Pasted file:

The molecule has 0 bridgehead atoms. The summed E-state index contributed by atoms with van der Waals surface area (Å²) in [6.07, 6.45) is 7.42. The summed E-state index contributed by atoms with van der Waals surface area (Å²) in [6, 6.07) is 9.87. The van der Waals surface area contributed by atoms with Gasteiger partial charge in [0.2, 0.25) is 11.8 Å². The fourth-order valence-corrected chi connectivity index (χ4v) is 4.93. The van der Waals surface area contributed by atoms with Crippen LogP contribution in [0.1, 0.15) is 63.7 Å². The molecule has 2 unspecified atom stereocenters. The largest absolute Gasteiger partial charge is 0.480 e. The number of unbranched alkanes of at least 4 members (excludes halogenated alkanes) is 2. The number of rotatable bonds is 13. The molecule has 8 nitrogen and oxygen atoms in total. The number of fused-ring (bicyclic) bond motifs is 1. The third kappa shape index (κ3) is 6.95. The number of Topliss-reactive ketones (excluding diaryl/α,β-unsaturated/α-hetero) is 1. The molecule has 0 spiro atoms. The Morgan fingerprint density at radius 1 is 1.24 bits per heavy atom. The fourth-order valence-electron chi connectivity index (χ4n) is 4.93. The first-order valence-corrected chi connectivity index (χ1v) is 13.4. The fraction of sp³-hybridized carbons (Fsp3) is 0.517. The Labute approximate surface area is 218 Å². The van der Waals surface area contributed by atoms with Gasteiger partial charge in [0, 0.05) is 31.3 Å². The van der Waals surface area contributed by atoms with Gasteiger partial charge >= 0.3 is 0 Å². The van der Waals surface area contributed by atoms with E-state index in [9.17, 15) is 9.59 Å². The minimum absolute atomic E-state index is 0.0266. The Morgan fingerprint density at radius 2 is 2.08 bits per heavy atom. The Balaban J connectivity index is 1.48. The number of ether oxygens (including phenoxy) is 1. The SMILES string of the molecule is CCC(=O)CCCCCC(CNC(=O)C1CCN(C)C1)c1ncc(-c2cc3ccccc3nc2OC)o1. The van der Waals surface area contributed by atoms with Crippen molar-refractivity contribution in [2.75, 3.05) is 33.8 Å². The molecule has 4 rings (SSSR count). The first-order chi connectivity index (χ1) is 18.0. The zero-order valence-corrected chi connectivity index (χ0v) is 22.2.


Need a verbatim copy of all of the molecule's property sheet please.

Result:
The molecule has 0 bridgehead atoms. The summed E-state index contributed by atoms with van der Waals surface area (Å²) in [6.07, 6.45) is 7.42. The summed E-state index contributed by atoms with van der Waals surface area (Å²) in [6, 6.07) is 9.87. The van der Waals surface area contributed by atoms with Gasteiger partial charge in [0.2, 0.25) is 11.8 Å². The fourth-order valence-corrected chi connectivity index (χ4v) is 4.93. The van der Waals surface area contributed by atoms with Crippen LogP contribution in [0.1, 0.15) is 63.7 Å². The molecule has 2 unspecified atom stereocenters. The largest absolute Gasteiger partial charge is 0.480 e. The number of unbranched alkanes of at least 4 members (excludes halogenated alkanes) is 2. The number of rotatable bonds is 13. The molecule has 8 nitrogen and oxygen atoms in total. The number of fused-ring (bicyclic) bond motifs is 1. The third kappa shape index (κ3) is 6.95. The number of Topliss-reactive ketones (excluding diaryl/α,β-unsaturated/α-hetero) is 1. The molecule has 0 spiro atoms. The Morgan fingerprint density at radius 1 is 1.24 bits per heavy atom. The fourth-order valence-electron chi connectivity index (χ4n) is 4.93. The first-order valence-corrected chi connectivity index (χ1v) is 13.4. The fraction of sp³-hybridized carbons (Fsp3) is 0.517. The Labute approximate surface area is 218 Å². The van der Waals surface area contributed by atoms with Gasteiger partial charge in [0, 0.05) is 31.3 Å². The van der Waals surface area contributed by atoms with Gasteiger partial charge >= 0.3 is 0 Å². The van der Waals surface area contributed by atoms with E-state index in [9.17, 15) is 9.59 Å². The minimum absolute atomic E-state index is 0.0266. The Morgan fingerprint density at radius 2 is 2.08 bits per heavy atom. The Balaban J connectivity index is 1.48. The number of ether oxygens (including phenoxy) is 1. The SMILES string of the molecule is CCC(=O)CCCCCC(CNC(=O)C1CCN(C)C1)c1ncc(-c2cc3ccccc3nc2OC)o1. The van der Waals surface area contributed by atoms with Crippen molar-refractivity contribution in [2.75, 3.05) is 33.8 Å². The molecule has 4 rings (SSSR count). The first-order chi connectivity index (χ1) is 18.0. The zero-order valence-corrected chi connectivity index (χ0v) is 22.2.